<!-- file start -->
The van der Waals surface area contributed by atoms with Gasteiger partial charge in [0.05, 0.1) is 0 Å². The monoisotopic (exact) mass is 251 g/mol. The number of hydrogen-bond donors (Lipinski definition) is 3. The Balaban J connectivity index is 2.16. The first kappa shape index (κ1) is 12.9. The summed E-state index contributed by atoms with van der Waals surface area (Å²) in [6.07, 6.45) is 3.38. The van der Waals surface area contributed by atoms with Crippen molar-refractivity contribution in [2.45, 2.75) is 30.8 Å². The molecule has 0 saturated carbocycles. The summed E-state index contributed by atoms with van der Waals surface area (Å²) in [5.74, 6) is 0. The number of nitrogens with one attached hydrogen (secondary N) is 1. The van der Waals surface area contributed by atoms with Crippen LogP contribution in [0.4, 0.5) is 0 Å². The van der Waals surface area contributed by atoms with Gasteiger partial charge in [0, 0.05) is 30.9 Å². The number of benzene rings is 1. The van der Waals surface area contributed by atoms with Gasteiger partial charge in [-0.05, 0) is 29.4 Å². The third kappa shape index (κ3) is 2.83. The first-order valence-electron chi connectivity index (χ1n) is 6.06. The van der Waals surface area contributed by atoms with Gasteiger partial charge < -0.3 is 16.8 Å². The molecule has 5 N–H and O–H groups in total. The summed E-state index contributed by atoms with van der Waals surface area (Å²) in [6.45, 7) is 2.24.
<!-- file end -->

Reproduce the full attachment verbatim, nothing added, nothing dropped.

The van der Waals surface area contributed by atoms with Gasteiger partial charge in [0.05, 0.1) is 0 Å². The monoisotopic (exact) mass is 251 g/mol. The number of hydrogen-bond donors (Lipinski definition) is 3. The Balaban J connectivity index is 2.16. The first kappa shape index (κ1) is 12.9. The summed E-state index contributed by atoms with van der Waals surface area (Å²) in [6.07, 6.45) is 3.38. The van der Waals surface area contributed by atoms with Crippen molar-refractivity contribution in [2.45, 2.75) is 30.8 Å². The molecule has 0 saturated carbocycles. The summed E-state index contributed by atoms with van der Waals surface area (Å²) in [5.74, 6) is 0. The number of nitrogens with one attached hydrogen (secondary N) is 1. The van der Waals surface area contributed by atoms with Crippen LogP contribution in [0.4, 0.5) is 0 Å². The van der Waals surface area contributed by atoms with Gasteiger partial charge in [0, 0.05) is 30.9 Å². The number of benzene rings is 1. The van der Waals surface area contributed by atoms with Gasteiger partial charge in [-0.05, 0) is 29.4 Å². The third kappa shape index (κ3) is 2.83. The first-order valence-electron chi connectivity index (χ1n) is 6.06. The van der Waals surface area contributed by atoms with Gasteiger partial charge < -0.3 is 16.8 Å². The molecule has 5 N–H and O–H groups in total. The summed E-state index contributed by atoms with van der Waals surface area (Å²) in [6.45, 7) is 2.24.